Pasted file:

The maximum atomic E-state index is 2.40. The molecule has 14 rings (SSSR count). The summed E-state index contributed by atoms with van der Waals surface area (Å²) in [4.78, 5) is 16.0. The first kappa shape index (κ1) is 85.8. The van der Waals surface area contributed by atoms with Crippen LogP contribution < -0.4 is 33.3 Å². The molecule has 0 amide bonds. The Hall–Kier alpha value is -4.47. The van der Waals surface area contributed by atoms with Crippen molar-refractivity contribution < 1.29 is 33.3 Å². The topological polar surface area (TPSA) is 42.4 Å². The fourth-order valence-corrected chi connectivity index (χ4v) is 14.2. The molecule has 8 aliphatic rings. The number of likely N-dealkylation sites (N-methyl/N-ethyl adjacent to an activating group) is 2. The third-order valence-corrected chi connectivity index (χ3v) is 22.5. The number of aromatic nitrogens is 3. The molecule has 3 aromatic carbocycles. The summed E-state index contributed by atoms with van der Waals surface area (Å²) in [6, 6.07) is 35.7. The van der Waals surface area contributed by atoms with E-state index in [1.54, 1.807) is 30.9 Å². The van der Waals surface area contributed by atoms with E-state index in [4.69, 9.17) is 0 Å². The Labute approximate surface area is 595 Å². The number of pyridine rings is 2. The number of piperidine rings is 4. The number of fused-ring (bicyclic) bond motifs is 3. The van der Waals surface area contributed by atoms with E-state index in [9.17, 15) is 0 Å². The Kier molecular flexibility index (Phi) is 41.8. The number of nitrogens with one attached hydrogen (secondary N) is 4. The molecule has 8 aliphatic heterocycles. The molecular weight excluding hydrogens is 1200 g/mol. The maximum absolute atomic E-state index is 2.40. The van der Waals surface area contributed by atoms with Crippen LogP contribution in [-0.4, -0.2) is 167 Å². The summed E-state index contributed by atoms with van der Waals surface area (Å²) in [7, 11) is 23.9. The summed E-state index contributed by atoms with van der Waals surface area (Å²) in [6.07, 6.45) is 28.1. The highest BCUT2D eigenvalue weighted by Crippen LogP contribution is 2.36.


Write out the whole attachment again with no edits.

The maximum atomic E-state index is 2.40. The molecule has 14 rings (SSSR count). The summed E-state index contributed by atoms with van der Waals surface area (Å²) in [4.78, 5) is 16.0. The first kappa shape index (κ1) is 85.8. The van der Waals surface area contributed by atoms with Crippen LogP contribution < -0.4 is 33.3 Å². The molecule has 0 amide bonds. The Hall–Kier alpha value is -4.47. The van der Waals surface area contributed by atoms with Crippen molar-refractivity contribution < 1.29 is 33.3 Å². The topological polar surface area (TPSA) is 42.4 Å². The fourth-order valence-corrected chi connectivity index (χ4v) is 14.2. The molecule has 8 aliphatic rings. The number of likely N-dealkylation sites (N-methyl/N-ethyl adjacent to an activating group) is 2. The third-order valence-corrected chi connectivity index (χ3v) is 22.5. The number of aromatic nitrogens is 3. The molecule has 3 aromatic carbocycles. The summed E-state index contributed by atoms with van der Waals surface area (Å²) in [6, 6.07) is 35.7. The van der Waals surface area contributed by atoms with E-state index in [1.54, 1.807) is 30.9 Å². The van der Waals surface area contributed by atoms with E-state index in [4.69, 9.17) is 0 Å². The Labute approximate surface area is 595 Å². The number of pyridine rings is 2. The number of piperidine rings is 4. The number of fused-ring (bicyclic) bond motifs is 3. The van der Waals surface area contributed by atoms with E-state index in [9.17, 15) is 0 Å². The Kier molecular flexibility index (Phi) is 41.8. The number of nitrogens with one attached hydrogen (secondary N) is 4. The molecule has 8 aliphatic heterocycles. The molecular weight excluding hydrogens is 1200 g/mol. The maximum absolute atomic E-state index is 2.40. The van der Waals surface area contributed by atoms with Crippen LogP contribution in [-0.4, -0.2) is 167 Å². The summed E-state index contributed by atoms with van der Waals surface area (Å²) in [7, 11) is 23.9. The summed E-state index contributed by atoms with van der Waals surface area (Å²) in [6.07, 6.45) is 28.1. The highest BCUT2D eigenvalue weighted by Crippen LogP contribution is 2.36.